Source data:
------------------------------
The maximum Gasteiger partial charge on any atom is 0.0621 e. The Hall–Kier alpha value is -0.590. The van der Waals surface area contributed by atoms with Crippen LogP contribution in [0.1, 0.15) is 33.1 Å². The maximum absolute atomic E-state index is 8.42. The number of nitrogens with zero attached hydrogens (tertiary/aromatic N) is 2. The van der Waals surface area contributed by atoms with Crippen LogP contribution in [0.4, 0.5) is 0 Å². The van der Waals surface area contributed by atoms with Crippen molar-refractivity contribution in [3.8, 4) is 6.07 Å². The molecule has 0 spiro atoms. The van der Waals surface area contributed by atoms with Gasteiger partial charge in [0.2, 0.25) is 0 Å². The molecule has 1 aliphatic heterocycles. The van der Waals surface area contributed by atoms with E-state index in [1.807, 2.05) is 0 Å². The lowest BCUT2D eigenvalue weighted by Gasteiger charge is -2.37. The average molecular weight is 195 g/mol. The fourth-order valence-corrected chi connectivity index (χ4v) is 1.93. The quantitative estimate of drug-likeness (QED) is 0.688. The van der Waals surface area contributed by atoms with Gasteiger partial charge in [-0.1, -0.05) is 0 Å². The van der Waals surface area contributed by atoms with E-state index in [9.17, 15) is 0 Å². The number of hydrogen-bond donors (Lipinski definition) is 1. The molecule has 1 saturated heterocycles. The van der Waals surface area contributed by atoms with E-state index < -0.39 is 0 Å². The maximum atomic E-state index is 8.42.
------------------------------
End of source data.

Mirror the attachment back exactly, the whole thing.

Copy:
The maximum Gasteiger partial charge on any atom is 0.0621 e. The Hall–Kier alpha value is -0.590. The van der Waals surface area contributed by atoms with Crippen LogP contribution in [0.1, 0.15) is 33.1 Å². The maximum absolute atomic E-state index is 8.42. The number of nitrogens with zero attached hydrogens (tertiary/aromatic N) is 2. The van der Waals surface area contributed by atoms with Crippen LogP contribution in [0.4, 0.5) is 0 Å². The van der Waals surface area contributed by atoms with Crippen molar-refractivity contribution in [3.8, 4) is 6.07 Å². The molecule has 0 spiro atoms. The van der Waals surface area contributed by atoms with Gasteiger partial charge in [0.2, 0.25) is 0 Å². The molecule has 1 aliphatic heterocycles. The van der Waals surface area contributed by atoms with E-state index in [1.807, 2.05) is 0 Å². The lowest BCUT2D eigenvalue weighted by Gasteiger charge is -2.37. The average molecular weight is 195 g/mol. The fourth-order valence-corrected chi connectivity index (χ4v) is 1.93. The quantitative estimate of drug-likeness (QED) is 0.688. The van der Waals surface area contributed by atoms with Gasteiger partial charge in [-0.1, -0.05) is 0 Å². The van der Waals surface area contributed by atoms with E-state index in [9.17, 15) is 0 Å². The number of hydrogen-bond donors (Lipinski definition) is 1. The molecule has 1 saturated heterocycles. The van der Waals surface area contributed by atoms with E-state index < -0.39 is 0 Å². The maximum atomic E-state index is 8.42.